Bloomfield, New Mexico has a legal process known as "probate." This is when a court decides whether or not a will is legitimate, and, accordingly, whether or not to effectuate its provisions.
As part of the probate procedure, the court in Bloomfield, New Mexico will determine the validity of the will, inventory the decedent's assets and debts, then, assuming everything is found to be in order, distribute the estate according to the will.
Normally, the executor of the estate is named in the will. However, if nobody is named as an executor, the probate court in Bloomfield, New Mexico will appoint an administrator to serve the role as the executor. This is normally the closest adult relative of the decedent, or the person who stands to inherit the most.
The executor is the person who has to get the ball rolling on the probate process, and essentially serves as a living symbol of the decedent's estate. It is their job to defend the estate from debtors (if a legitimate defense for the debt exists, of course), and wind up any legal proceedings that the decedent might have been immersed in. If an executor needs to be appointed, a court normally chooses the person who will inherit the most if the will is given effect, since that person will have the most motivation to carry out the duties of the executor.
Duties of the Executor in Bloomfield, New Mexico
There are quite a few things that an executor is responsible for. At the outset, they are required to file the probate action with the appropriate court. No progress, let alone any final disposition of the estate, can be made until this happens.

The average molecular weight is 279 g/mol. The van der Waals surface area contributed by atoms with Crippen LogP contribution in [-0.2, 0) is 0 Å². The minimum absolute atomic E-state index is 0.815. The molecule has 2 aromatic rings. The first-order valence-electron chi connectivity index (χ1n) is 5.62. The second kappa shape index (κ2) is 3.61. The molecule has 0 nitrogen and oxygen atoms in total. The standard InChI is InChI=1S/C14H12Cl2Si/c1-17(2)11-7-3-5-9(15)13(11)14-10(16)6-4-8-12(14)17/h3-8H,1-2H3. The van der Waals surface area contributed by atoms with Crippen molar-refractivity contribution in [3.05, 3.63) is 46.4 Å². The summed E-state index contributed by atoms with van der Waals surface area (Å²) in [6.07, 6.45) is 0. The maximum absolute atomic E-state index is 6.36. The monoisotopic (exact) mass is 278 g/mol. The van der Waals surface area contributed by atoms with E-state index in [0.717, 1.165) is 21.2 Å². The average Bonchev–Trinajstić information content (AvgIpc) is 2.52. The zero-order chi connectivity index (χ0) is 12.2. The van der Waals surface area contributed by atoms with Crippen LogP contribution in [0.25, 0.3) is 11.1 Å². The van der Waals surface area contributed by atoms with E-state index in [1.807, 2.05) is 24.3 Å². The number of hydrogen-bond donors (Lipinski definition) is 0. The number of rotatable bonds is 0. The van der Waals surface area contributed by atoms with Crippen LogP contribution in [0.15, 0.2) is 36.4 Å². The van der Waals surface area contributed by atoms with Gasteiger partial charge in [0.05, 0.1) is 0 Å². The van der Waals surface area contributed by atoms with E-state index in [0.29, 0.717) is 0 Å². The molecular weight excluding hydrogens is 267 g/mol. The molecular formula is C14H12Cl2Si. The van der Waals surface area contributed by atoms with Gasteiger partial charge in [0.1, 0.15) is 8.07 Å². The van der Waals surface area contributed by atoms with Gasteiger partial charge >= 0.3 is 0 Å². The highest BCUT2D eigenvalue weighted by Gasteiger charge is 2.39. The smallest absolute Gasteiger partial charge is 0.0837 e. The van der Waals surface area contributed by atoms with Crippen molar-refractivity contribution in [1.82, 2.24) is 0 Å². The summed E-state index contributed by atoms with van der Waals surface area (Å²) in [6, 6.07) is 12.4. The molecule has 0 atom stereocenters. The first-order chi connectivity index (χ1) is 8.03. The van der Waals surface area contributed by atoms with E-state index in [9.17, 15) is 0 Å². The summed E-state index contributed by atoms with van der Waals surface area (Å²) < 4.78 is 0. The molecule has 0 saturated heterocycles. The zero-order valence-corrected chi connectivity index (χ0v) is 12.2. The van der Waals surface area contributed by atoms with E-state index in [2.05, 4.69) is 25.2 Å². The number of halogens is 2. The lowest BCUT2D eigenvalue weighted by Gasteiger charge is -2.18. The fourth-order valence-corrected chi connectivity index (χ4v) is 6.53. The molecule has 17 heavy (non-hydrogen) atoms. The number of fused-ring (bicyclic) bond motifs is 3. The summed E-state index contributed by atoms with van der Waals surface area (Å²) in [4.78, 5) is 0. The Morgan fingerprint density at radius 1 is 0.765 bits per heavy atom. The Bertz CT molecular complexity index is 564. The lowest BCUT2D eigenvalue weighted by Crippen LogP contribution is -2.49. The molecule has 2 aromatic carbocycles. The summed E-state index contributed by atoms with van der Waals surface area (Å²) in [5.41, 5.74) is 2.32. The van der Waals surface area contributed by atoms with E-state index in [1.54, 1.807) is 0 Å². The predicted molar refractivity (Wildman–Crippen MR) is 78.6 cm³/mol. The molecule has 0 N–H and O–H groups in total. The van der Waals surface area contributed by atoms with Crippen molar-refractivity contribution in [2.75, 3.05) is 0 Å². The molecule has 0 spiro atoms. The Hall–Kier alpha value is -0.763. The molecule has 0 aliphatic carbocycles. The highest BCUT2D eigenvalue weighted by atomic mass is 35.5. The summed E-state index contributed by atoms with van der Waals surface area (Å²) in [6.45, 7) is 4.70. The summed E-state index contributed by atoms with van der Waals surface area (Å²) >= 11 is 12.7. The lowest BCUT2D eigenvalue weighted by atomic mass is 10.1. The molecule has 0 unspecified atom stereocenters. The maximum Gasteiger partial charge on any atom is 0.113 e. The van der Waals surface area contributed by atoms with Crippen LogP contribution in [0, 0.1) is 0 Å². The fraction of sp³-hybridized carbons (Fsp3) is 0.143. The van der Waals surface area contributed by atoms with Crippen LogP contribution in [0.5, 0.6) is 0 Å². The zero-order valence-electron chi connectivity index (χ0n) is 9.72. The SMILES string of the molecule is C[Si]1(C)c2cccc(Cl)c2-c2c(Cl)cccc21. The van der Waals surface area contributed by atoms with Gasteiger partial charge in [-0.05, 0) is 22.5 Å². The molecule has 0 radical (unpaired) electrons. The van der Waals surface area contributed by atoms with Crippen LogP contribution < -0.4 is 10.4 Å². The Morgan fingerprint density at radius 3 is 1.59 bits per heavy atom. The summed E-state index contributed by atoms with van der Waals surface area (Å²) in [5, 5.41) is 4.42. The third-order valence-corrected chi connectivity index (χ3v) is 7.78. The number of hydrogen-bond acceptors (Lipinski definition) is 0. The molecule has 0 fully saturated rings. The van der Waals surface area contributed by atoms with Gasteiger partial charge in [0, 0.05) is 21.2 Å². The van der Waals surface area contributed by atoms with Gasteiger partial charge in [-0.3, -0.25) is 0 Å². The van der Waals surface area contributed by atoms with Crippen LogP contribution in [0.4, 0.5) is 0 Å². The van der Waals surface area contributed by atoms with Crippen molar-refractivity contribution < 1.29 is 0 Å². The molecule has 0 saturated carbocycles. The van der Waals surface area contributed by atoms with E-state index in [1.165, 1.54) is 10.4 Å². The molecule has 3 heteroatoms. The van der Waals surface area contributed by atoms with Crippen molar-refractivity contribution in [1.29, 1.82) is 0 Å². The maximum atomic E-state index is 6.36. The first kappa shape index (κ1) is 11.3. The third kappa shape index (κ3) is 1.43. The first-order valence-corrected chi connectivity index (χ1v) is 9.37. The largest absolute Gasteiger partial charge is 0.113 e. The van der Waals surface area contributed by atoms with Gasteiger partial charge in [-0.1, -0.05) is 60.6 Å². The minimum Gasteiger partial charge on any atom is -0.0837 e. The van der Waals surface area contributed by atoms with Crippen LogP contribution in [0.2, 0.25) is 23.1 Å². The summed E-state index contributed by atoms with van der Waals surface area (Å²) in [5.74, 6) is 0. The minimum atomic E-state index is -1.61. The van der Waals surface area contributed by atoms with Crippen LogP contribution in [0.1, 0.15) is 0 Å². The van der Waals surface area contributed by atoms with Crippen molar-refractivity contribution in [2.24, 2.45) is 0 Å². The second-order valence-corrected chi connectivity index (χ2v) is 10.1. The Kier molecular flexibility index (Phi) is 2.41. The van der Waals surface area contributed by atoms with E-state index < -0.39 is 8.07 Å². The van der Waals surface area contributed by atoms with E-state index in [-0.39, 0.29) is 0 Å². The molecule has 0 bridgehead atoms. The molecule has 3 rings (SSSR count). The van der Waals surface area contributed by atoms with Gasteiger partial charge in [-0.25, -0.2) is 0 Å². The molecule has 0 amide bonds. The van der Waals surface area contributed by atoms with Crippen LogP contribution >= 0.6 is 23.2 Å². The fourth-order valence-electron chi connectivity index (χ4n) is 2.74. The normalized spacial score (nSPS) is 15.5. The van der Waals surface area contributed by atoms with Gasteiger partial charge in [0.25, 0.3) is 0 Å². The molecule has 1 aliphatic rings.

Furthermore, it's the executor's job to notify all involved parties that the person who made the will has died. "Interested parties" are typically people who are named in the will, or who would inherit the estate if the decedent had died without a will.
There may be several people who are entitled to take under a testator's will, with which the testator may have fallout out of touch years ago. This can make them hard to find, but they need to be found, nonetheless. To that end, the executor is obligated to make a list of everyone who might be able to inherit, whether they're named in the will, or closely related to the testator. Additionally, they have to make known all of the decedent's major assets and debts.
Additionally, the executor is obligated to take a leading role in showing the validity of the will. The executor obviously has an incentive to see the process through, since they cannot inherit until probate is complete.
How Can A Bloomfield, New Mexico Lawyer Help?
Because this can be (though isn't always) a fairly difficult process, it's a good idea to get a brilliant probate lawyer in Bloomfield, New Mexico, especially if you find yourself being the executor of an estate, and aren't sure how to proceed.